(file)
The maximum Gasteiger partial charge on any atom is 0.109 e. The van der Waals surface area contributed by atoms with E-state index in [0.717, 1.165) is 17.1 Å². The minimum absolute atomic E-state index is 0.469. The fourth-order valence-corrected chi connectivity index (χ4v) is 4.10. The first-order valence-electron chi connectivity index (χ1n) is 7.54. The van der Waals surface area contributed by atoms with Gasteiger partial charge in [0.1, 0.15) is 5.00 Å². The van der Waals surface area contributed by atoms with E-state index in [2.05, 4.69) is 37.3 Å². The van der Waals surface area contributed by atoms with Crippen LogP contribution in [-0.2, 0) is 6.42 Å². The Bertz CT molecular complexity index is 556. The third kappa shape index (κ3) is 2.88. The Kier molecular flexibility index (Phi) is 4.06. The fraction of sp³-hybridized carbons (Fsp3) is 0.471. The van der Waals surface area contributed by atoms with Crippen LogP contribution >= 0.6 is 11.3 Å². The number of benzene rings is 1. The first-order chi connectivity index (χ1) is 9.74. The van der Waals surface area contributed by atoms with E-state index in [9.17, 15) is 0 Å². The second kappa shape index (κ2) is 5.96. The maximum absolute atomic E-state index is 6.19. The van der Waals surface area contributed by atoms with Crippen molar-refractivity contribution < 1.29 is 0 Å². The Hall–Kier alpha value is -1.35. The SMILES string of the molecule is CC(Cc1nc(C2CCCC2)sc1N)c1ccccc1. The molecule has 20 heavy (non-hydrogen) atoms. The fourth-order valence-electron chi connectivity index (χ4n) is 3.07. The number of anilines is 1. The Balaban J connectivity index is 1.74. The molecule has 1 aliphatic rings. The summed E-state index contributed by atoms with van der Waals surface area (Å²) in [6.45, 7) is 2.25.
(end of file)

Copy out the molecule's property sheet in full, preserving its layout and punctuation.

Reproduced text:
The maximum Gasteiger partial charge on any atom is 0.109 e. The van der Waals surface area contributed by atoms with E-state index in [0.717, 1.165) is 17.1 Å². The minimum absolute atomic E-state index is 0.469. The fourth-order valence-corrected chi connectivity index (χ4v) is 4.10. The first-order valence-electron chi connectivity index (χ1n) is 7.54. The van der Waals surface area contributed by atoms with Gasteiger partial charge in [0.1, 0.15) is 5.00 Å². The van der Waals surface area contributed by atoms with E-state index in [2.05, 4.69) is 37.3 Å². The van der Waals surface area contributed by atoms with Crippen LogP contribution in [-0.2, 0) is 6.42 Å². The Bertz CT molecular complexity index is 556. The third kappa shape index (κ3) is 2.88. The Kier molecular flexibility index (Phi) is 4.06. The fraction of sp³-hybridized carbons (Fsp3) is 0.471. The van der Waals surface area contributed by atoms with Crippen LogP contribution >= 0.6 is 11.3 Å². The number of benzene rings is 1. The first-order chi connectivity index (χ1) is 9.74. The van der Waals surface area contributed by atoms with E-state index in [9.17, 15) is 0 Å². The second kappa shape index (κ2) is 5.96. The maximum absolute atomic E-state index is 6.19. The van der Waals surface area contributed by atoms with Crippen molar-refractivity contribution < 1.29 is 0 Å². The Hall–Kier alpha value is -1.35. The SMILES string of the molecule is CC(Cc1nc(C2CCCC2)sc1N)c1ccccc1. The molecule has 20 heavy (non-hydrogen) atoms. The fourth-order valence-electron chi connectivity index (χ4n) is 3.07. The number of anilines is 1. The Balaban J connectivity index is 1.74. The molecule has 1 aliphatic rings. The summed E-state index contributed by atoms with van der Waals surface area (Å²) in [6.45, 7) is 2.25.